By Interactive Metronome - February 24, 2014

Want a good workout? Try not paying attention.

Want a good workout? Try not paying attention


Granted, zoning out during your next 10k might make the miles fly by, but that isn’t exactly what we are talking about. Paul Seli and his colleagues from the University of Waterloo provide some interesting insights on split attention and executive function, both of which are crucial during “multitasking.” A study published in the December edition of the Journal of Experimental Psychology: Learning, Memory, and Cognition points to a connection between focus and controlling extraneous movement.  While this study deals more specifically with fidgeting and attention, it helps shed some light on the connection between sustained attention, timing and motor control.


Question: Does a wandering mind affect your secondary task goals, and if so, to what extent? What does that all mean? Well, let’s say that your primary task was to complete an exam; the secondary task includes sitting down and staying still, so as not to disturb others. It seems fairly obvious that a wandering mind will result in a poorer performance on the exam, but does the loss of attention literally cause you to fidget more?


As it turns out…yes. The deeper your mind wanders, the more likely you are to lose control over secondary tasks. Since sitting down and staying still is an automatic, mindless action, our brains devote very little energy to controlling those extraneous movements. Next time you wonder why you can sit on the couch all day watching your favorite movies, but can barely sit through a conference lecture, you could blame the speaker. Or, maybe your brain really feels like it needs to be doing something else. Either way, it has shifted focus; you might not even know that you started shaking your leg or fidgeting in your seat.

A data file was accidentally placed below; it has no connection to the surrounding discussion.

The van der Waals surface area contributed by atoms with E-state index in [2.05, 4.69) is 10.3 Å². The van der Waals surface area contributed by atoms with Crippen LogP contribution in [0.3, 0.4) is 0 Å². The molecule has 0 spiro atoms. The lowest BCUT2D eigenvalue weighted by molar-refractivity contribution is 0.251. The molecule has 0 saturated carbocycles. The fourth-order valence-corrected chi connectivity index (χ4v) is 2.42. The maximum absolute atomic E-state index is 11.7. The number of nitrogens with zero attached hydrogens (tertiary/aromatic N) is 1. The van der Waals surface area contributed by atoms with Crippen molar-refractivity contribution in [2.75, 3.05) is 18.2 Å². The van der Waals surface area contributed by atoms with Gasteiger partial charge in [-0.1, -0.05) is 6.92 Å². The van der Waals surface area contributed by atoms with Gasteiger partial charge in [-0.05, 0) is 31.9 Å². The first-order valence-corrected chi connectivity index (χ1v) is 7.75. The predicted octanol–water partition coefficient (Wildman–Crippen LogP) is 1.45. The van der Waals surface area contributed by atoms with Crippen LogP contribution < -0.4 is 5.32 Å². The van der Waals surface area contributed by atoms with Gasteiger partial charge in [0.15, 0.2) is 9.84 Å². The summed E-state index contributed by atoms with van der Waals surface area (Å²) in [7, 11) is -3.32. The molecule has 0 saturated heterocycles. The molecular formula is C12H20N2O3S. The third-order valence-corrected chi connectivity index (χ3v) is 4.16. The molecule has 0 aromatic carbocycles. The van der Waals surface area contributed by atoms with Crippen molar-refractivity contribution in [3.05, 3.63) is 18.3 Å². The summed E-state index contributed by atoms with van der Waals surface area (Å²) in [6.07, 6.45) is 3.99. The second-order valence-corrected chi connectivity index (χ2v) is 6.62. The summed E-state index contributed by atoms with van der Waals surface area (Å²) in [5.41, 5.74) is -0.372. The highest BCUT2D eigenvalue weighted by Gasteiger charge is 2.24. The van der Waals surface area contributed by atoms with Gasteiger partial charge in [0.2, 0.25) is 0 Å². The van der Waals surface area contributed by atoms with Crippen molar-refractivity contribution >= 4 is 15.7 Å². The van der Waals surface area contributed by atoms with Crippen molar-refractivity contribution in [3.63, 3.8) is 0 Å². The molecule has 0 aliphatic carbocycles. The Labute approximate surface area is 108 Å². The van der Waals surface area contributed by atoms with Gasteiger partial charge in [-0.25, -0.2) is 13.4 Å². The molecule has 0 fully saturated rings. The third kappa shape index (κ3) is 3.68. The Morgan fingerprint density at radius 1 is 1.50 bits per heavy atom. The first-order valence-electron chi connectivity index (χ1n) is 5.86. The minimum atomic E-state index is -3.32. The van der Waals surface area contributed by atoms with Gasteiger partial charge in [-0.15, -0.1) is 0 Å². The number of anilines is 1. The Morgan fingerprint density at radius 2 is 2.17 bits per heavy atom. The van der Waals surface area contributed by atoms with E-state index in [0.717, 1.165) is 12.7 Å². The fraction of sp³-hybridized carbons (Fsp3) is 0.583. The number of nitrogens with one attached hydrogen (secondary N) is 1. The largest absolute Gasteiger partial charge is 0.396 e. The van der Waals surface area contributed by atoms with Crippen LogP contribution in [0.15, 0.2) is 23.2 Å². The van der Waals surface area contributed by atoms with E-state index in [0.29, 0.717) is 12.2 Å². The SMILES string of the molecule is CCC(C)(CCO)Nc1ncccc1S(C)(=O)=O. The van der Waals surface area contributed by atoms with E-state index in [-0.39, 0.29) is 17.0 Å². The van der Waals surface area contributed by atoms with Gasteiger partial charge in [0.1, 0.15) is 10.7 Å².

It isn’t just about staying still; secondary tasks are any tasks you can do on “autopilot.” If you are carrying on a conversation (primary task) and walking (secondary task), you may find yourself standing still when your mind wanders. What is really being affected by the loss of focus is control of the secondary task. What does that mean? You guessed it, the more your mind wanders, the fewer tasks you can effectively juggle. So, multitasking may not be the best way to work. In fact, it may not work at all. Assuming that the slightest loss of attention robs your brain of the power necessary to complete a mindless, automated task, the processing speed needed to effectively multitask would be staggering.


So, how did they measure attention? After all, it was important for Seli and his colleagues to reliably and accurately measure timing to establish a means for comparison. And when it comes to constant rhythm and timing there is no better choice than a metronome. Participants were directed to respond to the beat over a period of time. The researchers used the reaction time, measured in milliseconds, to a constant metronome reference tone as their measure of attention.


At Interactive Metronome® (IM) we are all about attention, focus and timing. Improving timing and rhythm is an essential part of child development. A 1999 High/Scope Educational Research Foundation study, “Timing in Child Development,” shows a clear link between timing and academic performance. Children with better metronome and musical timing consistently perform better on achievement tests. In fact, this study showed that a child’s ability to focus is related more to timing than household income or parent’s level of education.


There is little that can be done about income level or parent’s education, but timing is a relatively easy skill to exercise. IM is a patented and unique training tool that challenges thinking and movement simultaneously, providing real-time millisecond feedback to help synchronize the body’s “internal clock.” In just a few minutes a day, a few times a week you can see improvement in attention, memory, processing speed, balance, coordination, sensory processing, motor planning and sequencing. Act now and reach your full potential academically, socially, professionally and athletically!

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